We started talking about your book from the point of view of speculative fiction. Is this something you write a lot? Why do you think writing in this style suited the subject and style of the novella?
The aspect of speculative fiction that speaks to me most strongly is magical realism, in which speculative elements exist within a recognisably realistic world. My third novella, Between the Virgin and the Sea, is also a piece of magical realism, as is my novel-in-progress, set in the circus, where clowns have their own language and…. but I mustn’t give away too much about that!
Using magical realism in The Plankton Collector by introducing a shape-shifter enabled me to move the action through time and space easily, certainly more easily than an exclusively realistic style would have done. And of course, my plankton collector is everyman, so he can be whoever anyone needs him to be. I didn’t need lots of explanation about different scenes this way.
Using elements of magical realism can free your writing from constraints
You usually write short and flash fiction. How did you find the process of writing a novella compared to a shorter form?
I have written a lot of stand-alone short and flash fiction, though I do so much less nowadays. I used to think I couldn’t write a longer work. Perhaps it was just laziness. Anyway, having first taken on the writing of a novella as a challenge I found it suited me, or rather, that it suited a story I had to tell. That’s the thing – stories have their own length. I found, to my surprise, that I could do it. As for a novel, that’s something I thought I could definitely never do, and would definitely never do, but I’ve found that flash fiction is a route into it, just as it was into the novella.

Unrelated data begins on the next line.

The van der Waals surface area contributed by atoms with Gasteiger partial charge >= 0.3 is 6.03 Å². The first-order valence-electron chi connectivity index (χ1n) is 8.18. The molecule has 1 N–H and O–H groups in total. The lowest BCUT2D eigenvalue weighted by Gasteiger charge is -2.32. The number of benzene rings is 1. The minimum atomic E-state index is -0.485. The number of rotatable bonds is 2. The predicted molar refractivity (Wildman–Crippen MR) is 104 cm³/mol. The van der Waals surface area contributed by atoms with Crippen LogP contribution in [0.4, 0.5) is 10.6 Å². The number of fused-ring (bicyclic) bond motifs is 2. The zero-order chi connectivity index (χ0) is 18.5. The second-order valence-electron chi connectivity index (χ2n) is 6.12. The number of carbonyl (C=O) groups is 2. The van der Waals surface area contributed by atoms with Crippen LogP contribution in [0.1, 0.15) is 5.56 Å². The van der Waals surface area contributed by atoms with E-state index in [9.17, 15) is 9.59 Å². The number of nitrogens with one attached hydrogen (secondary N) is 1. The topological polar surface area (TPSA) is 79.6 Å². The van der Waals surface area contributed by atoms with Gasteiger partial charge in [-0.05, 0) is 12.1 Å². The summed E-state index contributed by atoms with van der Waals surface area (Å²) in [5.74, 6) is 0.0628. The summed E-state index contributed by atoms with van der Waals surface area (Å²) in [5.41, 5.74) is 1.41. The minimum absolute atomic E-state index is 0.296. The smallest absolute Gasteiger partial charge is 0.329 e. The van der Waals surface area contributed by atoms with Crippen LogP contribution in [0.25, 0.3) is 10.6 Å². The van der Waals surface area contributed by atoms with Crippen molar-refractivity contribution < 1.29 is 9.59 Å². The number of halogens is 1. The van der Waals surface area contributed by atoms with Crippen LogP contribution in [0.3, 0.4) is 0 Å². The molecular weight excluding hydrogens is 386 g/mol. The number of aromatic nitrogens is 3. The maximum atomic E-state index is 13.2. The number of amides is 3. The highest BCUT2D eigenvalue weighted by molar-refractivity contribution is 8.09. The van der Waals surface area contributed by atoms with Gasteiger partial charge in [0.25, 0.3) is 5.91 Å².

How did you go about getting your novella published and do you have any advice you’d like to pass on to other writers?
I won a competition (a New Welsh Writing prize) which gave me publication. I count myself lucky, because many very good writers struggle to find a publisher. I’m pleased to say that there are now more opportunities to get novellas published in the UK than there were when I wrote The Plankton Collector.
My advice to other writers is to approach independent publishers as well as agents. And to persevere. Successful writing depends on a mixture skill, determination and luck. We all have times when everything seems to be against us, and sometimes we have to step away and take a break. But if you have something you want to say, come back and put yourself out there. And find people to support you, buddy up with other writers. That’s really helpful, I’ve found.
Cath Barton (she/her) is an English writer and photographer who lives in Wales. She is the author of three novellas: The Plankton Collector (2018, New Welsh Review), Inthe Sweep of the Bay (2020, Louise Walters Books) and Between the Virgin and the Sea (2023, Novella Express, Leamington Books). She is currently working on a novel set in the circus. Read more about her writing on her website https://cathbarton.com, and follow her on Twitter @CathBarton1.